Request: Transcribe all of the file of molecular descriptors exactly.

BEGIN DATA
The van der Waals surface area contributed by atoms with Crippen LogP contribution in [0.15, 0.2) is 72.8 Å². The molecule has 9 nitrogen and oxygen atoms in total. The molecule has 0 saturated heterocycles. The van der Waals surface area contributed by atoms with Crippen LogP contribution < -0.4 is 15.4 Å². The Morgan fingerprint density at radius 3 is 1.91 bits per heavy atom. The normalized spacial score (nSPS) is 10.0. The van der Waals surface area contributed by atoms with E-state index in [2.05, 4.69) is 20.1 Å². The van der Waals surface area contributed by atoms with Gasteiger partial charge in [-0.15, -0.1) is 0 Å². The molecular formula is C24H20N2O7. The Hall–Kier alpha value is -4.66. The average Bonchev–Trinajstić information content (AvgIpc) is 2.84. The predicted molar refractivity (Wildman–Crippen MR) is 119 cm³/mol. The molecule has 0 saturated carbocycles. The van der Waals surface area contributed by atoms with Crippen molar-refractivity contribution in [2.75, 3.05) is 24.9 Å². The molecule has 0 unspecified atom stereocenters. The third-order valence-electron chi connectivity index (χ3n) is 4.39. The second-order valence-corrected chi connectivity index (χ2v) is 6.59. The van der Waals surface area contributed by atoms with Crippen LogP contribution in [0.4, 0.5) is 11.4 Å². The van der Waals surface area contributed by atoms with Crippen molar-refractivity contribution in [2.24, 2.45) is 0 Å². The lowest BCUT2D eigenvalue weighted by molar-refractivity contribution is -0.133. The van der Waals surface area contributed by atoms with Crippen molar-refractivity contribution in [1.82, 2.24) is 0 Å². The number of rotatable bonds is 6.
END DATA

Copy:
The van der Waals surface area contributed by atoms with Crippen LogP contribution in [0.15, 0.2) is 72.8 Å². The molecule has 9 nitrogen and oxygen atoms in total. The molecule has 0 saturated heterocycles. The van der Waals surface area contributed by atoms with Crippen LogP contribution < -0.4 is 15.4 Å². The Morgan fingerprint density at radius 3 is 1.91 bits per heavy atom. The normalized spacial score (nSPS) is 10.0. The van der Waals surface area contributed by atoms with E-state index in [2.05, 4.69) is 20.1 Å². The van der Waals surface area contributed by atoms with Gasteiger partial charge in [-0.15, -0.1) is 0 Å². The molecular formula is C24H20N2O7. The Hall–Kier alpha value is -4.66. The average Bonchev–Trinajstić information content (AvgIpc) is 2.84. The predicted molar refractivity (Wildman–Crippen MR) is 119 cm³/mol. The molecule has 0 saturated carbocycles. The van der Waals surface area contributed by atoms with Crippen molar-refractivity contribution in [2.75, 3.05) is 24.9 Å². The molecule has 0 unspecified atom stereocenters. The third-order valence-electron chi connectivity index (χ3n) is 4.39. The second-order valence-corrected chi connectivity index (χ2v) is 6.59. The van der Waals surface area contributed by atoms with Crippen LogP contribution in [0.4, 0.5) is 11.4 Å². The van der Waals surface area contributed by atoms with Crippen molar-refractivity contribution in [2.24, 2.45) is 0 Å². The lowest BCUT2D eigenvalue weighted by molar-refractivity contribution is -0.133. The van der Waals surface area contributed by atoms with Crippen molar-refractivity contribution in [1.82, 2.24) is 0 Å². The number of rotatable bonds is 6.